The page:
62. Barrick, M.R.; Mount, M.K. The Big Five Personality Dimensions and Job Performance: A Meta-Analysis. Pers. Psychol. 1991, 44, 1–25. [Google Scholar] [CrossRef]
  63. John, O.P.; Gross, J.J. Individual Differences in Emotion Regulation. In Handbook of Emotion Regulation; Guilford Press: New York, NY, USA, 2007; pp. 351–372. [Google Scholar]
  64. Saunders, M.; Lewis, P.; Thornhill, A. Research Methods for Business Students, 5th ed.; Pearson Education: London, UK, 2009. [Google Scholar]
  65. Brislin, R. Translation and content analysis of oral and written materials. In Handbook of Cross-Cultural Psychology: Methodology; Allyn & Bacon: Boston, MA, USA, 1980; pp. 389–444. [Google Scholar]
  66. Thompson, S. Adaptave cluster sampling. J. Am. Stat. Assoc. 1990, 85, 1050–1059. [Google Scholar] [CrossRef]
  67. Podsakoff, P.; MacKenzie, S.; Lee, J.; Podsakoff, N. Common method biases in behavioral research: A critical review of the literature and recommended remedies. J. Appl. Psychol. 2003, 88, 879–903. [Google Scholar] [CrossRef] [PubMed]
  68. Hair, J.; Anderson, R.; Tatham, R.; Black, W. Multivariate Data Analysis, 5th ed.; Prentice Hall: Upper Saddle River, NJ, USA, 1998. [Google Scholar]
  69. Fornell, C.; Larcker, D. Evaluating structural equation models with unobservable variables and measurement error. J. Mark. Res. 1981, 18, 39–50. [Google Scholar] [CrossRef]
  70. Browne, M.W.; Cudeck, R. Alternative ways of assessing model fit. In Testing Structural Equation Models; Sage: Newbury Park, CA, USA, 1993; p. 136. [Google Scholar]
  71. Anderson, J.; Gerbing, D. Structural equation practice: A review and recommended two-step approach. Psychol. Bull. 1988, 103, 411–423. [Google Scholar] [CrossRef]
  72. Tanaka, J.S.; Huba, G.J. A fit index for covariance structure models under arbitrary GLS estimation. Br. J. Math. Stat. Psychol. 1985, 38, 197–201. [Google Scholar] [CrossRef]
  73. Bentler, P.M.; Bonett, D.G. Significance tests and goodness of fit in the analysis of covariance structures. Psychol. Bull. 1980, 88, 588–606. [Google Scholar] [CrossRef]
  74. McDonald, R.P.; Marsh, H.W. Choosing a multivariate model: Non centrality and goodness of fit. Psychol. Bull. 1990, 107, 247–255. [Google Scholar] [CrossRef]
  75. Marsh, H.W.; Hocevar, D. Application of confirmatory factor analysis to the study of self-concept: First- and higher-order factor models and their invariance across groups. Psychol. Bull. 1985, 97, 562–582. [Google Scholar] [CrossRef]
  76. Hu, L.; Bentler, P.M. Cutoff criteria for fit indexes in covariance structure analysis: Conventional criteria versus new alternatives. Struct. Equ. Modeling A Multidiscip. J. 1999, 6, 1–55. [Google Scholar] [CrossRef]
  77. Baron, R.M.; Kenny, D. Moderator-Mediator Variables Distinction in Social Psychological Research: Conceptual, Strategic, and Statistical Consider ations. J. Personal. Soc. Psychol. 1986, 51, 1173–1182. [Google Scholar] [CrossRef]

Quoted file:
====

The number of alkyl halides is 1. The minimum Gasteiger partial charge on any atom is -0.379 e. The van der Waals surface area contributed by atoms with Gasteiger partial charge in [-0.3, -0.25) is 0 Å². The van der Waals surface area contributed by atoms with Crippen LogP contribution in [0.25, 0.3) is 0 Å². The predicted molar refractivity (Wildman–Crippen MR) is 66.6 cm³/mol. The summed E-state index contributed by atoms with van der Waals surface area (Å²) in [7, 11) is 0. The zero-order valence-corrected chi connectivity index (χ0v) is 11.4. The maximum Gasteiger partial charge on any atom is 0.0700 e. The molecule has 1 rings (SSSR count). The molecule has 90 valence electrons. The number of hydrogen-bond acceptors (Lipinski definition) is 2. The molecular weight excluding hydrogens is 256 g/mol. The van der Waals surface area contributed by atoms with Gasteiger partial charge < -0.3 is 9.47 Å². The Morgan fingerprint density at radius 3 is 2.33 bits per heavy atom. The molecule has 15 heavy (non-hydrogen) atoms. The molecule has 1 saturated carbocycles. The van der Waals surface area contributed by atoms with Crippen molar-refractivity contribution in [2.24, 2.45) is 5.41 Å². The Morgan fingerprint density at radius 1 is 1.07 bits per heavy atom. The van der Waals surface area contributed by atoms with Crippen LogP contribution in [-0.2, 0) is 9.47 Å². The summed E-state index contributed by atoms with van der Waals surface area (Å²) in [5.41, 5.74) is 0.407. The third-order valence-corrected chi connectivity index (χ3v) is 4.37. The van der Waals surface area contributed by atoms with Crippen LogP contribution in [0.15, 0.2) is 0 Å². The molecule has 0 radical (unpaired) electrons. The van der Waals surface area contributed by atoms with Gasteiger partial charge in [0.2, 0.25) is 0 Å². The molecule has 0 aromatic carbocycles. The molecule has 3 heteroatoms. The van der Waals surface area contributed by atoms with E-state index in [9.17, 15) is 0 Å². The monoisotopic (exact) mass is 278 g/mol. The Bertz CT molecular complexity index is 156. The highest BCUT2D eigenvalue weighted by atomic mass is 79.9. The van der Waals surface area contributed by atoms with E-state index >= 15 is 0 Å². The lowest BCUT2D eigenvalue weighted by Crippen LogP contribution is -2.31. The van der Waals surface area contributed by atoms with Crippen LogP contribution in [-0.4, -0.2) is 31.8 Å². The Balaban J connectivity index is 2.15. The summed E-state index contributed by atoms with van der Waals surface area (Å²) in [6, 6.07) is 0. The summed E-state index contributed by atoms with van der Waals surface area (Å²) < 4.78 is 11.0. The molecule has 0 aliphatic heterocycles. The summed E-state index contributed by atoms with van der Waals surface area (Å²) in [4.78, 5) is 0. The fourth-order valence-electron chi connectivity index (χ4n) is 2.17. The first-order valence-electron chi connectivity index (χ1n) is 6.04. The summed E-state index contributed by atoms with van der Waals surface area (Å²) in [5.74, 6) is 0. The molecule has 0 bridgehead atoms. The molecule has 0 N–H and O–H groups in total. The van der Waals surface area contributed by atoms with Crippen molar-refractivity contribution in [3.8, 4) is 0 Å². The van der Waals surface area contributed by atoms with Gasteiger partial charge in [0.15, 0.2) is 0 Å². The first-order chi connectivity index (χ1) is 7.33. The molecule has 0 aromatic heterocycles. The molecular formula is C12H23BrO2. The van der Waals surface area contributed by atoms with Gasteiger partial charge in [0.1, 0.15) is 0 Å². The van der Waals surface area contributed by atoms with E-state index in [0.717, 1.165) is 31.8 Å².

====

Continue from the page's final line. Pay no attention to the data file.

78. Heres, L.; Lasthuizen, K. What’s the Difference? Ethical Leadership in Public, Hybrid and Private Sector Organizations. J. Chang. Manag. 2012, 12, 441–466. [Google Scholar] [CrossRef]
  79. Lei, H.-S.; Lai, C.-F.; Chen, C.-C. How Does Project Supervisor Maintain Sustainability of Project Members? A Study from Leadership Perspective. Sustainability 2018, 10, 2785. [Google Scholar] [CrossRef]
Figure 1. Research conceptual model.
Figure 1. Research conceptual model.
Sustainability 10 03559 g001
Table 1. Standard deviation, means, correlations and reliability among variables.
Table 1. Standard deviation, means, correlations and reliability among variables.
1. Ethical Leadership1−386 **0.455 **4.140.582
2. Intention to sabotage−386 **1−438 **1.740.731
3. Psychological capital0.455 **−43813.930.549
Composite reliability (CR)0.9540.9680.974
Cronbach’s α0.9520.9570.973
Average variance extract (AVE)0.6810.7320.61
N = 376, ** correlations were shown to be significant at p < 0.001.
Table 2. Confirmatory Factor Analysis (CFA) psychometrics properties of measures.
Table 2. Confirmatory Factor Analysis (CFA) psychometrics properties of measures.
ConstructsCode of ItemLoadingMSD
Ethical LeadershipETH-L-10.9474.200.672
ConstructsCode of ItemLoadingMSD
Psychological CapitalPSY-EFF-10.9153.890.669
PSY_HOP-180.6353.86 0.721
PSY_RES-21 0.7473.880.694
ConstructsCode of ItemLoadingM SD
Intention to sabotageInt-Sab-10.8201.710.856
Table 3. Goodness of fit for the model.
Table 3. Goodness of fit for the model.
Measurement ModelStructural ModelCut-Off Points
χ2 = 1574.530χ2 = 1574.530
Df = 923, p = 0.000Df = 923, p = 0.000
GFI = 0.84GFI = 0.841 = optimum fit [72]
NFI = 0.92NFI = 0.921 = optimum fit [73]
CFI = 0.96CFI = 0.961 = optimum fit [74]
RMSEA = 0.043RMSEA = 0.043Good fit < 0.08 [70]
CMIN/df = 1.706CMIN/df = 1.706Good fit between 1 and 5 [75]
SRMR = 0.339
CMP = 0.44
SRMR = 0.0339Good fit < 0.08 [76]
Does not affect study’s data < 0.50 [67]
GFI: goodness-of-fit indices; CFI: comparative fit index; NFI: normed fit index; CMIN/df: relative χ2; RMSEA: root mean square error of approximation; SRMR: Standardized Root Mean Square Residual; CMB: Common method bias.
Table 4. Total, direct, and indirect effects of the research variables.
Table 4. Total, direct, and indirect effects of the research variables.
Exogenous VariablesEndogenous VariablesTotal EffectDirect EffectIndirect Effect
Ethical leadershipIntention to sabotage−0.386−0.233−0.153
Ethical leadershipPsychological capital0.4500.4500.000
Psychological capitalIntention to sabotage−0.341−0.3410.000

Share and Cite

MDPI and ACS Style

Altahat, S.M.; Atan, T. Role of Healthy Work Environments in Sustainability of Goal Achievement; Ethical Leadership, Intention to Sabotage, and Psychological Capital in Jordanian Universities. Sustainability 2018, 10, 3559.

AMA Style

Altahat SM, Atan T. Role of Healthy Work Environments in Sustainability of Goal Achievement; Ethical Leadership, Intention to Sabotage, and Psychological Capital in Jordanian Universities. Sustainability. 2018; 10(10):3559.

Chicago/Turabian Style

Altahat, Shadi Mohammad, and Tarik Atan. 2018. "Role of Healthy Work Environments in Sustainability of Goal Achievement; Ethical Leadership, Intention to Sabotage, and Psychological Capital in Jordanian Universities" Sustainability 10, no. 10: 3559.

Note that from the first issue of 2016, this journal uses article numbers instead of page numbers. See further details here.

Article Metrics

Back to TopTop